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Actuaries Can Sell

Actuaries Can Sell


Selling is a skill not normally attributed to actuaries. However, for those who consult and those considering consulting, it's a must–have talent. Here's how to become a selling superstar.

By Gary Pines

Actuaries who choose consulting careers are often surprised to learn advancement is often linked to the ability to sell. Survival for the actuarial consulting firms depends on having clients and having someone bring them in. Clients like to buy from those they perceive will deliver the service, in other words, from actuaries.

But can actuaries sell? We tend to be an analytical, introverted lot who are missing the sales gene. We move ahead in our profession by knowing our science, which requires many hours of solo study.

So, let's get something cleared up right away: actuaries can sell. We have interviewed many who do and do so successfully. But to do so, actuaries must overcome FEAR, fear of Failure, Embarrassment And Rejection.

We grow up as smart people, especially in mathematics, accustomed to academic success. We associate failure of any sort with embarrassment. Our success is the foundation of our acceptance—acceptance into the right schools and into the club of actuaries. We grow up unaccustomed to rejection. We expect that to succeed we must not fail, ever.

Mark Mactas, CEO of Towers Perrin, commented that actuaries first need to be business people who also possess a high level of expertise in specific areas. There are many others who are trying to move into the actuarial arena... including accountants through the Financial Accounting Standards Board requirements, investment bankers through risk management, management consulting firms (i.e., McKinsey talking about healthcare) and the governmental agencies like the IRS. And with this business sense and competition, actuaries cannot expect to be "2 for 2" in the selling marketplace, but more appropriately "5 for 15"... using a baseball analogy.

Our experiences, then, run counter to the logic of selling. Selling is a numbers game. You have to expect to lose, often, to win every once in a while. It is an art, not a science, and in this art we do not, and should not, expect perfection.

An actuary who doesn't understand this difference will strike out a couple of times at selling and decide he is no good at it. He is likely to decide that being an introvert he isn't the selling type. This is unfortunate and untrue.

Art Wallace, an actuary with Mercer Oliver Wyman, believes that selling is diametrically opposite of what actuaries are taught... which is to bury themselves "an inch wide and a mile deep" in detail.

Our research into hundreds of professionals, including many actuaries, show that introverts do sell and sell very successfully. Thus actuaries can sell. Those that do, do four things well. They develop and maintain a vibrant contact list, build relationships with the people on that list, maintain a weekly routine of calls and meetings to make sure that relationships stay warm and utilize a questioning and listening process to surface their contacts' need for actuarial services.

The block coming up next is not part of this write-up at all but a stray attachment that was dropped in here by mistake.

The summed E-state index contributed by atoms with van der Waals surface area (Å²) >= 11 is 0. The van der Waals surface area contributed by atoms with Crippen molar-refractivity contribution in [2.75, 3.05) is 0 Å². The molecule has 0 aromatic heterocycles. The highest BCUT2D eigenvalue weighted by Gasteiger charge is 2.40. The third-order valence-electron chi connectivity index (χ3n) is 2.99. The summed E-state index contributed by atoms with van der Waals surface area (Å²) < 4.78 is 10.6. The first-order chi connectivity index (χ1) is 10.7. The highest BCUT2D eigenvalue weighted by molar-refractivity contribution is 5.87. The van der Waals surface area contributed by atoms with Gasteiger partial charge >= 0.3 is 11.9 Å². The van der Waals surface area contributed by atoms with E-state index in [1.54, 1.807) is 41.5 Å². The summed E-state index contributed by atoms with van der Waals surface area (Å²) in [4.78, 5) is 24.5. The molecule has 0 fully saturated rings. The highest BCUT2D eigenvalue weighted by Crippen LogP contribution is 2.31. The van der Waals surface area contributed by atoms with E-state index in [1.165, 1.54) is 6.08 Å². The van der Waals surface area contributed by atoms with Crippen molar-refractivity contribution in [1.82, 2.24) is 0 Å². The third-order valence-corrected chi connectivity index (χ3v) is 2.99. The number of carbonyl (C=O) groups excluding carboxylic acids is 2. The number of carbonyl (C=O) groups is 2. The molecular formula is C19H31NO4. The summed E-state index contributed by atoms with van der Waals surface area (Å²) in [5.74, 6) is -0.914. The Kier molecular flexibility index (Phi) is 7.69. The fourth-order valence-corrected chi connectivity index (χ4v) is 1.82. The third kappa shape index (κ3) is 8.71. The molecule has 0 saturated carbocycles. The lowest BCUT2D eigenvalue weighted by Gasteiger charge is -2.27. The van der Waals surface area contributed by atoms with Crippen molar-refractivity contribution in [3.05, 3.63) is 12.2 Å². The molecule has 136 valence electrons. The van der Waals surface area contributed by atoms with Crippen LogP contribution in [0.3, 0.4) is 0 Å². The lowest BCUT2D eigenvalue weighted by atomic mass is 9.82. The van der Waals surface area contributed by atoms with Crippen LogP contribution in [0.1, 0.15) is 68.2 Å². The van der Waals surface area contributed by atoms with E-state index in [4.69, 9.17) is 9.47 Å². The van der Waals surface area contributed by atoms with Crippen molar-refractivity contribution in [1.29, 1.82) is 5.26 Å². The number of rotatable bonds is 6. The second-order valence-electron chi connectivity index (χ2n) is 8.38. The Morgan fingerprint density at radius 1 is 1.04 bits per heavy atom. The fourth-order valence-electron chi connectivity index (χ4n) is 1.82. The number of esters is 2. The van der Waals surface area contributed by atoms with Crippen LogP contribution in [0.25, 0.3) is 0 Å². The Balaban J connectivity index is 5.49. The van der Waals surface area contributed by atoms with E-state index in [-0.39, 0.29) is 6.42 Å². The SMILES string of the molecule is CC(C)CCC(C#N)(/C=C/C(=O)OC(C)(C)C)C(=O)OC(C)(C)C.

The contact list is the key asset of successful business developers. It contains names of people you do business with, those you want to do business with and other valuable network contacts. Rainmakers grow their lists steadily over the years. They know that they must talk to many to sell to a few. The list allows them to manage and monitor this effort.

Building Relationships

The skill of building relationships means to have an organized way to build business friendships. Wallace believes in a "deliberate proactive process" of building relationships. The two key elements of building relationships are asking questions and listening to gain an understanding of the contact's business—her company, her responsibilities, how she does business, whom she does business with, how she differentiates herself, who are her competitors, etc. Do not assume you know. Let each contact tell you. They will enjoy telling you! But if you do not ask, they will not tell.

Beth Lieberman, healthcare actuary with Watson Wyatt, knows that building a business relationship means, "don't take anything personally." She recently was awarded a project with a client, after not getting chosen for a previous project. She and her team felt that they had the best expertise and content to win the previous project. The loss did not stop Beth from continuing to build a relationship with her contacts at the client and treating them in the same manner as having been awarded the project. That relationship continuation won her the next project.

Giving Before You Get

We build friendships by doing favors. We are always thinking of favors we can do for our friends... and think nothing of doing them. It should be the same in business. But we have learned to ask for a favor instead of doing a favor. Doing a favor differentiates one from "the pack." Favors will RAISE you to the next level with your contacts. These favors include:

  • Refer a contact to someone else on your contact list.
  • Advise (without charging fees).
  • Extend invitations to seminars, briefings, restaurants, sporting events, etc.
  • Support a contact's civic and charitable endeavors. Be sure to be there for your con– tacts when they are in need.
  • Assist them with a job search or provide time to their family members, friends and co–workers who are in the job market.

Brian Septon, an actuary with CCA Strategies, tells the story about doing a favor for someone who he was not sure would ever be of value to him and/or CCA.